Sunday, July 1, 2012

Spring MVC Integration Tests

An approach to Integration Testing the controllers in Spring MVC is to use the Integration Test support provided by Spring.

With Junit4 this support consists of a custom Junit Runner called the SpringJunit4ClassRunner, and a custom annotation to load up the relevant Spring configuration.

A sample Integration test would be along these lines:

@RunWith(SpringJUnit4ClassRunner.class)
@ContextConfiguration(locations={"classpath:/META-INF/spring/webmvc-config.xml", "contextcontrollertest.xml"})
public class ContextControllerTest {

    @Autowired
    private RequestMappingHandlerAdapter handlerAdapter;

    @Autowired
    private RequestMappingHandlerMapping handlerMapping;
    
    ......
 
 @Test
 public void testContextController() throws Exception{
  MockHttpServletRequest httpRequest = new MockHttpServletRequest("POST","/contexts");
  httpRequest.addParameter("name", "context1");
  
  httpRequest.setAttribute(DispatcherServlet.OUTPUT_FLASH_MAP_ATTRIBUTE,new FlashMap());
  MockHttpServletResponse response = new MockHttpServletResponse();
  Authentication authentication = new UsernamePasswordAuthenticationToken(new CustomUserDetails(..), null);
  SecurityContextHolder.getContext().setAuthentication(authentication);

  Object handler = this.handlerMapping.getHandler(httpRequest).getHandler();
  ModelAndView modelAndView = handlerAdapter.handle(httpRequest, response, handler);
  assertThat(modelAndView.getViewName(), is("redirect:/contexts"));
 }
}


I have used a MockHttpServletRequest to create a dummy POST request to a "/contexts" uri, and added some authentication details for Spring Security related details to be available in the Controller. The ModelAndView returned by the controller is being validated to make sure the returned view name is as expected.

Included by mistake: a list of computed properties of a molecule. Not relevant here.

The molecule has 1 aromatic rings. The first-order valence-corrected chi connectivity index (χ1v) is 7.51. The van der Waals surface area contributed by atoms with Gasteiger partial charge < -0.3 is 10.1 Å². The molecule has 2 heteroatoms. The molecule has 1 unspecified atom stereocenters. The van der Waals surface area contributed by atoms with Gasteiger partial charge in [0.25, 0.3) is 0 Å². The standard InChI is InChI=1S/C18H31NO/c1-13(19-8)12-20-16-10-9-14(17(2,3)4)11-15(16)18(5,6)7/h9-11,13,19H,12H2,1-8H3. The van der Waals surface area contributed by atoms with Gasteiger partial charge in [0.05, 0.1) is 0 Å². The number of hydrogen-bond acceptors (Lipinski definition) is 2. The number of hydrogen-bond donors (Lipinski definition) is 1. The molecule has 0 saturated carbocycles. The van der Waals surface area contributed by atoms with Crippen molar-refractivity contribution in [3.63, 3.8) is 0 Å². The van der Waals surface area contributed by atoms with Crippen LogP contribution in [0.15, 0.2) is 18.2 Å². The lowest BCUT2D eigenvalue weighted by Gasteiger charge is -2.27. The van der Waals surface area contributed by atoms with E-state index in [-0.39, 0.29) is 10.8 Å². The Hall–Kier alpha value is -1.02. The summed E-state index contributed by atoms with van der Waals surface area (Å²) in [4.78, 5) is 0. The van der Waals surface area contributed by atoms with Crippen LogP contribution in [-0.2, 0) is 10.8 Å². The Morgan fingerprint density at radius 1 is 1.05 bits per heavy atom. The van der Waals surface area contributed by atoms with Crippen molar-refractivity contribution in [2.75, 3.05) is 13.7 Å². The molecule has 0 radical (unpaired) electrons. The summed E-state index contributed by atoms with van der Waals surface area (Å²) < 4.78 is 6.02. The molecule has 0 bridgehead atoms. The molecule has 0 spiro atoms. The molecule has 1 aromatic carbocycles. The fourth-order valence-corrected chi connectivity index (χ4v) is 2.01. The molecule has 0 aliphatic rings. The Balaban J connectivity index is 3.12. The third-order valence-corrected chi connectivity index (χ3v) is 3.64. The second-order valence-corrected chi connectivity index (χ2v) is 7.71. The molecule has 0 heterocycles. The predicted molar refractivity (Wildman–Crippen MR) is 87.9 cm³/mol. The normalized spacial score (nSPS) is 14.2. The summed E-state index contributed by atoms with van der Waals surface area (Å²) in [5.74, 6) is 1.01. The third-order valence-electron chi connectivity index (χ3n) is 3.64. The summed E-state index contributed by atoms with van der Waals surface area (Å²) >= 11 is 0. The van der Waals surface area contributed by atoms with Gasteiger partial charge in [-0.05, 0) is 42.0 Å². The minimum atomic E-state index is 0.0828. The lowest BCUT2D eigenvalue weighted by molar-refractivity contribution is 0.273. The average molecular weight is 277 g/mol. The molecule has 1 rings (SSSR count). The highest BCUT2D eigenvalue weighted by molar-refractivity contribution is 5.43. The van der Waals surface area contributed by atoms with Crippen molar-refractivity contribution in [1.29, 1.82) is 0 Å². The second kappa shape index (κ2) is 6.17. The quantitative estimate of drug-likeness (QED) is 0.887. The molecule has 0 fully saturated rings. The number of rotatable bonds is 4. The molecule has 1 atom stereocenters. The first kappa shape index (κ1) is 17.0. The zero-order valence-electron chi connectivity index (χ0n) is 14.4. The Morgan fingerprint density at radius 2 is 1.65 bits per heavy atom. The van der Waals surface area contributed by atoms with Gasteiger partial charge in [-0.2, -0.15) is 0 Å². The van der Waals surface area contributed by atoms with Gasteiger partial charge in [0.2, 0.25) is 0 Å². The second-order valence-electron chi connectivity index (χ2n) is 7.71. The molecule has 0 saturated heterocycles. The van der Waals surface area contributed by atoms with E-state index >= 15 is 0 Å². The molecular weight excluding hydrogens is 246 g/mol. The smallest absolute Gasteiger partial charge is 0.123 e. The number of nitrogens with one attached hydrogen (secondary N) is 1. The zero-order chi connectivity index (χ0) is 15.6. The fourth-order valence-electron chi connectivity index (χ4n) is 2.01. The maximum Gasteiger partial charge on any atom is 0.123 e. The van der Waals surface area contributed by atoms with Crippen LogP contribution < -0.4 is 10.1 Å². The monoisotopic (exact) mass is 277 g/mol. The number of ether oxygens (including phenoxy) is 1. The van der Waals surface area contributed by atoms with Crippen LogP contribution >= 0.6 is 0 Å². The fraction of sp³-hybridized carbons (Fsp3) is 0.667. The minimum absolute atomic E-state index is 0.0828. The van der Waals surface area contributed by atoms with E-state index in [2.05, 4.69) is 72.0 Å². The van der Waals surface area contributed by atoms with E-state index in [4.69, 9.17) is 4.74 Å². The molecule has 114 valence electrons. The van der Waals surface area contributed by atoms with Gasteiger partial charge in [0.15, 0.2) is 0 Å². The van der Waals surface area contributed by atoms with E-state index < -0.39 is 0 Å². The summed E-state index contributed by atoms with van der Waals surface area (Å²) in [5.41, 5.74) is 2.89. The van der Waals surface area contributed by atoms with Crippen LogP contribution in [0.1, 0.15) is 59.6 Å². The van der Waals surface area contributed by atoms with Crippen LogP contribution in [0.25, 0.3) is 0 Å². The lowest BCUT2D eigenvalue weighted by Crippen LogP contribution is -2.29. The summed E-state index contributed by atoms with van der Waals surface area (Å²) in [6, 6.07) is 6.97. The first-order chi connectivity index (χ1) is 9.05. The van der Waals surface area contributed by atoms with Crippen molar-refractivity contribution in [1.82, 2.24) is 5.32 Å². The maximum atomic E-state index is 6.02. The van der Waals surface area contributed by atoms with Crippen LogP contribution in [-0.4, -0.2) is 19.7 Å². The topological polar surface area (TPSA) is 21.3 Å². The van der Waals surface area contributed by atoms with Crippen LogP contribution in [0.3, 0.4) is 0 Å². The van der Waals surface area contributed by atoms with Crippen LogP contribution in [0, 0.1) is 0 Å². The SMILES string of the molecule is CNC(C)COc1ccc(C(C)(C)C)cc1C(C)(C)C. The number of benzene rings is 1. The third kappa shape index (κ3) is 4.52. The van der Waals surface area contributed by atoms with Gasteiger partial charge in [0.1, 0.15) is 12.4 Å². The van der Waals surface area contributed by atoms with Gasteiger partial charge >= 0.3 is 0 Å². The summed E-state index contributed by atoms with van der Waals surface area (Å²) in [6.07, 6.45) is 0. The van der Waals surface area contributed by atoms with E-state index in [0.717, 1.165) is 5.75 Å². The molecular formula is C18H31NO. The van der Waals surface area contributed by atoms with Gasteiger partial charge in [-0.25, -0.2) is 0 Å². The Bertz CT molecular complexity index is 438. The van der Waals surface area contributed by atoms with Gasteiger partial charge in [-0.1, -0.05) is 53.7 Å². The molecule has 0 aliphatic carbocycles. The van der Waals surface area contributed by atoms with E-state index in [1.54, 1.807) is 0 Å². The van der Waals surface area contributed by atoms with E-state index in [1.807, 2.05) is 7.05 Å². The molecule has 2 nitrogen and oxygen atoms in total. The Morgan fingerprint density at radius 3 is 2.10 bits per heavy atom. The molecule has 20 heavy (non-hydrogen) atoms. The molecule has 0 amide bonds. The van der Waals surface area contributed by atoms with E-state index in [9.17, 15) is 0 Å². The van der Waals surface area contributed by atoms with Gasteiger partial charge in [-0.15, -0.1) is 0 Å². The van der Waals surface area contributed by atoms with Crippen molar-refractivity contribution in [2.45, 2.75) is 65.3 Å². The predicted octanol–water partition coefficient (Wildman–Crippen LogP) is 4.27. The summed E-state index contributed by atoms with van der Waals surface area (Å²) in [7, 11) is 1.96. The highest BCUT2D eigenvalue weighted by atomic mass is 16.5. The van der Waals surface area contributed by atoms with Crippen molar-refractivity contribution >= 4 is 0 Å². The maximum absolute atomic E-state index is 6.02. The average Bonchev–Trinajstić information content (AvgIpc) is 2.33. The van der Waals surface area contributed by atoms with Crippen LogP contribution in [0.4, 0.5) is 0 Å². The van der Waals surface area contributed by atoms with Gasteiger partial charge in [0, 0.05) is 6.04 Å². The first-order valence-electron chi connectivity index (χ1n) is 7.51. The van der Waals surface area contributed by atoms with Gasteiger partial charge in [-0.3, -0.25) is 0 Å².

A better way to perform a Controller related integration is using a relatively new Spring project called Spring-test-mvc , which provides a fluent way to test the controller flows. The same tests as above look like the following with Spring-test-mvc:
@Test
public void testContextController() throws Exception{
 Authentication authentication = new UsernamePasswordAuthenticationToken(new CustomUserDetails(..), null);
 SecurityContextHolder.getContext().setAuthentication(authentication);
 
 xmlConfigSetup("classpath:/META-INF/spring/webmvc-config.xml", "classpath:/org/bk/lmt/web/contextcontrollertest.xml").build()
  .perform(post("/contexts").param("name", "context1"))
  .andExpect(status().isOk())
  .andExpect(view().name("redirect:/contexts"));
}

The test has now become much more concise and there is no need to deal directly with a MockHttpServletRequest and MockHttpServletResponse instances and reads very well.

I have a little reservation about the amount of static imports and the number of function calls that are involved here, but again like everything else it is just a matter of getting used to this approach of testing.

One issue that I faced when implementing this controller test is that any resources that are required in the Spring context files from the WEB-INF location is not available in unit tests, so I moved all my Web related application context files from `/WEB-INF/spring` folder to the `META-INF/spring` folder in the classpath. Further, there were some beans that are heavily dependent on WEB-INF resources, for eg, tiles layouts, so I moved out the Tiles related beans to a separate Spring context file which are not imported as part of the Integration tests.
I have posted another blog entry with how spring-test-mvc supports loading web resources.

3 comments:

  1. You should be able to reference files under the /WEB-INF/spring folder. Check the configureWebAppRootDir(String, boolean) method on the ContextMockMvcBuilder.

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    Replies
    1. Thanks Rossen, I have now fixed the entry

      Delete
  2. Very helpful.
    Thanks! for sharing such good information over integration testing.

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